Because T is a craftsman of some note and we spend a good deal of our time at pen shows with people who appreciate well-made artisan items, I have become more aware of and sensitive to this whole world of usable art. Berlin, not surprisingly, punches above its weight in this regard, and I enjoyed touring two venues with amazing offerings from talented locals. Here at the Weihnachts Rodeo (love the name!), a vendor offered samples of their honey wine. Let me tell you I got pretty soused that particular afternoon; I had no idea there were so many delicious local gins…

Another design fest, this one in the courtyard of the German history museum, featured beautiful items in a beautiful space. Although I didn’t buy the purple hat on the far left, I certainly should have. You might just catch the photographer in the far right.

Rain or shine, the markets are open during the Advent weekends and people come out in droves to enjoy them. There are a few that seem particularly user-friendly for children, and while I normally avoid small people like the plague, I become a bit more tolerant at the holidays since, I am coming to understand, the holidays allow us all to be kids again. Plus, who can resist four Santas playing the french horn?

Another market which advertises itself as a Nordic fair manages to sync wildly different historical eras without a moment of hesitation:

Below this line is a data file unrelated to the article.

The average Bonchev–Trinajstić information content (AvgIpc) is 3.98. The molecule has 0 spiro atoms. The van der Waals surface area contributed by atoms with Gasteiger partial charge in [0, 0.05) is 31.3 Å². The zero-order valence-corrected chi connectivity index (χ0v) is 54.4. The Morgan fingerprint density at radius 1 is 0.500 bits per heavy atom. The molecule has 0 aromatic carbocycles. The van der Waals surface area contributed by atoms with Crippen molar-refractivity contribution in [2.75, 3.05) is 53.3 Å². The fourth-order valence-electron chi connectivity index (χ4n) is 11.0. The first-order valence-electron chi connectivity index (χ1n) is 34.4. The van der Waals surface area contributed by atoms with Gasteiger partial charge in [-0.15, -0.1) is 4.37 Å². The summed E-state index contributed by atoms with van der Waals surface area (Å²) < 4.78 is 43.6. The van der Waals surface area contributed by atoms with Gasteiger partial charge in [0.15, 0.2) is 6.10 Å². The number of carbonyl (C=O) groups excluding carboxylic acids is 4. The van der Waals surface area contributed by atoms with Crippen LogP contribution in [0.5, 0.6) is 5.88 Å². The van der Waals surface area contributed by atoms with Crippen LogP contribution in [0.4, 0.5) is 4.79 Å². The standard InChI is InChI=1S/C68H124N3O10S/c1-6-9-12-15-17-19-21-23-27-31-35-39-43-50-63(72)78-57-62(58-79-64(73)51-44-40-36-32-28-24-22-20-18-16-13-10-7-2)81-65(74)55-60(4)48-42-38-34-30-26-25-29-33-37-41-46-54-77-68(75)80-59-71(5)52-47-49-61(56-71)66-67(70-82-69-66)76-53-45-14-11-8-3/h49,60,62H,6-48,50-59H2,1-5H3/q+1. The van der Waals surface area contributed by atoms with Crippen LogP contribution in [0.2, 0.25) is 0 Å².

One of the enduring traditions of the markets, of course, are the comestibles. On the “must eat” list for any German establishment are two classics, Gluhwein and Thuringer Bratwurst. While these are normally not a big part of my diet, of course “When in Rome…”

One interesting tradition with the Gluhwein is the “Pfand,” or deposit, one must make for the cup or glass one is drinking the Gluhwein out of. Clearly in the past there must have been a BIG problem with holiday merrymakers simply “forgetting” to return the containers, so now one pays a deposit anywhere between one and four Euros at the time of purchase. The market at Charlottenburg, never one to miss a merchandising opportunity, makes special yearly dated mugs for the smitten tourists to bring home in their luggage. At the less commercially savvy local markets, glass or ceramic mugs just require that you bring them back…or you forfeit your Euro. Happily at one market this past weekend, there were two charming lads already decked out in holiday swag to help you with this little chore:

So on that note, I will leave you with a last look at the Schloss Charlottenburg, some charming stranger enjoying Gluhwein, and my very best wishes for a happy holiday season, wherever you are and however you choose to spend it.

Posted in Berlin, Germany | Tagged | 2 Comments

Dreams come true or “60 past 60”

I’ve given a lot of thought as to whether or not to write this post, but I have come to the conclusion that I have a message that deserves to be heard. The reason for my hesitation is that, in some very significant ways, I have been extraordinarily fortunate in my journey to making my personal dreams come true. (Sometimes the house just deals you an ace at the most unexpected moment.) But on the other hand, I truly believe that what I have learned has applicability for almost anyone in almost any situation. As I use to say to my career counseling students at Harvard (a fortunate bunch if ever there were one, although there are always moments at the age of 20 that seem on the verge of utter hopelessness), “If you’re not tied down to a gurney with an IV tube and two broken legs, you probably have some choices that are just much better than others.”